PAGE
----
By Anna A. Lamari
This e-book applies the fundamental rules of narratology to an historical Greek tragedy, specifically Euripides´ Phoenissae. In a play with a really wealthy plot, a narratological learn yields fascinating interpretive effects concerning the use of delusion, narrators, narrative degrees, time and area, in addition to the relation of the Phoenissae with prior remedies of the Theban legendary saga.
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Extra info for Narrative, Intertext, and Space in Euripides' Phoenissae (Trends in Classics - Supplementary Volumes, Volume 6)
Her wish to be transferred by the air, like a cloud, to her brother’s arms is typical in tragic lyric and is found in cases where one wishes to escape from an intolerable situation, or to be transferred to where one cannot be:178 ἀνεμώκεος εἴθε δρόμον νεφέλας ποσὶν ἐξανύσαιμι δι’ αἰθέρος πρὸς ἐμὸν ὁμογενέτορα – περὶ δ’ ὠλένας δέραι φιλτάται βάλοιμι χρόνωι – φυγάδα μέλεον. ’ by a lyrical hexameter) pointing to the future death of Parthenopaeus is cut short by a sequence of cretics and dochmiacs (153), hightening the pitch in a stark expression of agony.
El. 715. On fabula, see above, n. 117. 143 The translation is by Fyfe (1995) 247. v. ἐναγώνιος III2, πρᾶγμα II2. 151 From this vantage point, in the narrative of Jocasta’s monologue, Euripides uses the historical present to accentuate events explaining the misfortunes of the house of the Labdacids (patricide, incest, curse) or emphasizing Jocasta’s current problems (fraternal strife, expedition against the city). Apart from the narrative effects mentioned above, the historical presents additionally create a feeling of extratemporal oscillation between past and present.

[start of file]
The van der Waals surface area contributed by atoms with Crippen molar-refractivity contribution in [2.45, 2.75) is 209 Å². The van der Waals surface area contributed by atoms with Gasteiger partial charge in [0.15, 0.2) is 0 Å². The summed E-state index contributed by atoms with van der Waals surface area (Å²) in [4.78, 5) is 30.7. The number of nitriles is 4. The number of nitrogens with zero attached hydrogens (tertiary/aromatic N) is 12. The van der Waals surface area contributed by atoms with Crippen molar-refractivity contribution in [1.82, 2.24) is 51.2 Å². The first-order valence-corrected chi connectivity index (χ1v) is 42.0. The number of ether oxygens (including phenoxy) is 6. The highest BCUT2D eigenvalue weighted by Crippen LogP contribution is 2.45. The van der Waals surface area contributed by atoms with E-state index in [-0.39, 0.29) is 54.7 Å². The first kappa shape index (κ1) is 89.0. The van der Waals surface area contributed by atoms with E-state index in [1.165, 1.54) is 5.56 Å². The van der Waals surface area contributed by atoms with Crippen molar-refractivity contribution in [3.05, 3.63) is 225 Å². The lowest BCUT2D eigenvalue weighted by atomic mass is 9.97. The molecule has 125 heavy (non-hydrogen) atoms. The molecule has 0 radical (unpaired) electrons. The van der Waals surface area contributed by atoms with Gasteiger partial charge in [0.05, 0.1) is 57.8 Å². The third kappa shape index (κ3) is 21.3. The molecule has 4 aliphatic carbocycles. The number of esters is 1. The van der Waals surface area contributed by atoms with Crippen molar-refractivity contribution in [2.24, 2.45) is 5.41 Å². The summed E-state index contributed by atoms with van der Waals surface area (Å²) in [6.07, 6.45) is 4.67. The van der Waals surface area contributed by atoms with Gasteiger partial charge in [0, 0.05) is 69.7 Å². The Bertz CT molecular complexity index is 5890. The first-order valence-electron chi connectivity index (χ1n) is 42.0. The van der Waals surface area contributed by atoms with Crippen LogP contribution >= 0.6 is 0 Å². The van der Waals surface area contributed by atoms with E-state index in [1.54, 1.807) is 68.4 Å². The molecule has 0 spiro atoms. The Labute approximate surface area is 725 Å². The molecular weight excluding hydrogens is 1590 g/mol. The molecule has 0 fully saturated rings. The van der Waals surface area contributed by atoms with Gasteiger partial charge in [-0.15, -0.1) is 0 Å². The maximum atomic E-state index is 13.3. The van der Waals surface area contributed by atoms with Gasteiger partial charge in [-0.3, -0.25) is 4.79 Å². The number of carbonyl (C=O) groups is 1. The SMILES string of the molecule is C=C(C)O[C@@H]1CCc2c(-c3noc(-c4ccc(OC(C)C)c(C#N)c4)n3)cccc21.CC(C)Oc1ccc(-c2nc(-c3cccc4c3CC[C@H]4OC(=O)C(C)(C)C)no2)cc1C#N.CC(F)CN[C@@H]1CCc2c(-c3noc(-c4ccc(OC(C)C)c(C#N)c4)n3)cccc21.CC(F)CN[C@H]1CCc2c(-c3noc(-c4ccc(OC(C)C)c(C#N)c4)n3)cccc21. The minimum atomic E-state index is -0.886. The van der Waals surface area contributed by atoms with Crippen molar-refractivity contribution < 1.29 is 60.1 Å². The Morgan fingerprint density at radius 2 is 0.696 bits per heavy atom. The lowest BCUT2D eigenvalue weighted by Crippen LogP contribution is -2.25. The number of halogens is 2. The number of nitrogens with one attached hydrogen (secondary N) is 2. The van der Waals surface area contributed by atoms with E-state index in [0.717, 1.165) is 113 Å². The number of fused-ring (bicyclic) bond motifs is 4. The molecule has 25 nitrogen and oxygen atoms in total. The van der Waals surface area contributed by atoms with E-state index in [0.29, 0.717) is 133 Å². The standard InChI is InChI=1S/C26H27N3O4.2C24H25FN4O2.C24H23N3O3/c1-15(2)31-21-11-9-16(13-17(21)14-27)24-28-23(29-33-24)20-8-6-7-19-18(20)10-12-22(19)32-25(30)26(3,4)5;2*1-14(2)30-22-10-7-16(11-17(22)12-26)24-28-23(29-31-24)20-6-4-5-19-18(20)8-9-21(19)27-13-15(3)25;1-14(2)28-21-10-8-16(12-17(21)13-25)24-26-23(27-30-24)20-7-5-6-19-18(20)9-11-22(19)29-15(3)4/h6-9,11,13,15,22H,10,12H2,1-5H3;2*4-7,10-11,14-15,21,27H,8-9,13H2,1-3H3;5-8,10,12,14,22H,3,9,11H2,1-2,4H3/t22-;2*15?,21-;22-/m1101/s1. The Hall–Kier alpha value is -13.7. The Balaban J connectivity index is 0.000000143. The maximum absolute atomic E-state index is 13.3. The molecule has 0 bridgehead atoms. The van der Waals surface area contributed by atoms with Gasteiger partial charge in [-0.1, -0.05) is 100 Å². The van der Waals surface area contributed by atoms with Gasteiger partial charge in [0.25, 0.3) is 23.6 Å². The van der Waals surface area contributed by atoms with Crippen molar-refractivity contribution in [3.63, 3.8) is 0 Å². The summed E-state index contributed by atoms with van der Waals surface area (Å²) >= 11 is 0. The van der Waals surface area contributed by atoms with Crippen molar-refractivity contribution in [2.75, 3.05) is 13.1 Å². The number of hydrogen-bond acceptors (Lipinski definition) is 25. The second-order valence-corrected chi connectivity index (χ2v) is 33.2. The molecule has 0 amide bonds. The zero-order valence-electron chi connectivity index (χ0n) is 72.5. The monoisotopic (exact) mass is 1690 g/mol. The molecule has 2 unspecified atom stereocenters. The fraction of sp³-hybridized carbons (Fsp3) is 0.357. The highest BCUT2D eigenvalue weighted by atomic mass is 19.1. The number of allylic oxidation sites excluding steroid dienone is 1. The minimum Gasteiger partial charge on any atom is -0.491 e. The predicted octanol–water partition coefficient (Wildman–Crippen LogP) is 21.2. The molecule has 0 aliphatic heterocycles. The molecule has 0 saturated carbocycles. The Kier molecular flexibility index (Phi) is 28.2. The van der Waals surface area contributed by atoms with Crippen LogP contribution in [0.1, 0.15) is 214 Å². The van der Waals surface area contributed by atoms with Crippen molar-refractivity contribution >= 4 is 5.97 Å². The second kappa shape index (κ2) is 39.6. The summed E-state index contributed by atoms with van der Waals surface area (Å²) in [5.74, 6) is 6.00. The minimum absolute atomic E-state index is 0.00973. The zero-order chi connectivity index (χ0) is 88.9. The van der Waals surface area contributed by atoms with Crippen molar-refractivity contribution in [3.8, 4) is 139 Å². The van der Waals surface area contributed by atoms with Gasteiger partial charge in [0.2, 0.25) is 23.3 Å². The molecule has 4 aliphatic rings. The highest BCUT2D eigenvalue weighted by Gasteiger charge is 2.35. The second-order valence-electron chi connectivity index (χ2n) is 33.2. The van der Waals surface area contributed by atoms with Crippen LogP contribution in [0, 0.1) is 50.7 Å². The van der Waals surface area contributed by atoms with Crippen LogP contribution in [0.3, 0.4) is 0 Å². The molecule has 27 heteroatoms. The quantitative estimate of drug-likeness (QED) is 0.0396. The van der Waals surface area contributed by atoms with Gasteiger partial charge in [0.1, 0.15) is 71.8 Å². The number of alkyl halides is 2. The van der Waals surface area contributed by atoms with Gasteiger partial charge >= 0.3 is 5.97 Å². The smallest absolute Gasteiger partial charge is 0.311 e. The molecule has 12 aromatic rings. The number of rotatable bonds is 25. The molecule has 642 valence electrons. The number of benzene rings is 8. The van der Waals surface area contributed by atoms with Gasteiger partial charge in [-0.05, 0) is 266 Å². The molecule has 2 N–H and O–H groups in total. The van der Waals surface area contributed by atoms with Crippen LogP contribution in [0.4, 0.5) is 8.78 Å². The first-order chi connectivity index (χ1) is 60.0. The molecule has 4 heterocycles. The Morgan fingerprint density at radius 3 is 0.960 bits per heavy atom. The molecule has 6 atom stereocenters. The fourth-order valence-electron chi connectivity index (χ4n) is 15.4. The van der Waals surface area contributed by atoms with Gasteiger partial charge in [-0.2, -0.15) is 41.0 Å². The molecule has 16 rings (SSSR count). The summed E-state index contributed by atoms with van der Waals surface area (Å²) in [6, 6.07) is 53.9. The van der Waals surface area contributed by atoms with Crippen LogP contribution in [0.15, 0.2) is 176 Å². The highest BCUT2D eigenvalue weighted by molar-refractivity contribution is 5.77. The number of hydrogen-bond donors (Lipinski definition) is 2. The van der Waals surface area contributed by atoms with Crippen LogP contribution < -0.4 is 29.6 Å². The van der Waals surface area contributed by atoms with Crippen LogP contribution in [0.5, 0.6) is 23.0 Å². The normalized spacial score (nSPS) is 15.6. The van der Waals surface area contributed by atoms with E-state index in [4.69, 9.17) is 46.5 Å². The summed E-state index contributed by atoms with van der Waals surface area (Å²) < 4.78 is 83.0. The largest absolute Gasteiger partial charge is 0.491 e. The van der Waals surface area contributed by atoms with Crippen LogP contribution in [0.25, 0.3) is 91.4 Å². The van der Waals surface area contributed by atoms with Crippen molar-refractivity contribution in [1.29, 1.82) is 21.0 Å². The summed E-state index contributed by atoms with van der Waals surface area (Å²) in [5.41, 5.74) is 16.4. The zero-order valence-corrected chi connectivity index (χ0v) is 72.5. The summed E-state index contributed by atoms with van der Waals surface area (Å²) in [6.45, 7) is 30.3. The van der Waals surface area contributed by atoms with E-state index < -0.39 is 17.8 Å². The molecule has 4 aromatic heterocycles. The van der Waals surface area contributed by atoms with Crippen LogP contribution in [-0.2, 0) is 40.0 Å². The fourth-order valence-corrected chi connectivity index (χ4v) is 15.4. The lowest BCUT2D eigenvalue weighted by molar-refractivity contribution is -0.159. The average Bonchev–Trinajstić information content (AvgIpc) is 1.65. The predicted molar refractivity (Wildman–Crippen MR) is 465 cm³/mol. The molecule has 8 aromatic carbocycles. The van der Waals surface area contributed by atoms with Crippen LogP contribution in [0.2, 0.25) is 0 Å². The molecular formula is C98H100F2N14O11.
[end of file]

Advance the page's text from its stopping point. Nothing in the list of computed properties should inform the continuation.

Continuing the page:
Both types of anachronies [Genette (1980) 35-36] can be: (i) according to their relation to the main story, (a) internal –when they narrate events that happen within the limits of the main story–, (b) external –when they narrate events that surpass the limits of the main story–, or (c) mixed –when they are both internal and external–; (ii) according to their content, (a) repeating –when they narrate events that are also narrated elsewhere–, or (b) completing –when they narrate events for the first time, or they fill in gaps of previous narratives–; (iii) according to the secondary story they introduce, (a) heterodiegetic –when they introduce a story which is different from the main storyline and creates a new narrative level–, or (b) homodiegetic –when they refer to the main storyline–; (iv) according to the agent who communicates them, (a) narratorial –when they are uttered by the main narrator–, or (b) actorial –when they are uttered by one of the characters– [Genette (1980) 40, 67-76; Reichel (1994) 47-98; Bal (1997) 84; de Jong (2001) xi, xvi; de Jong, Nünlist & Bowie (2004) xv, xvii-xviii].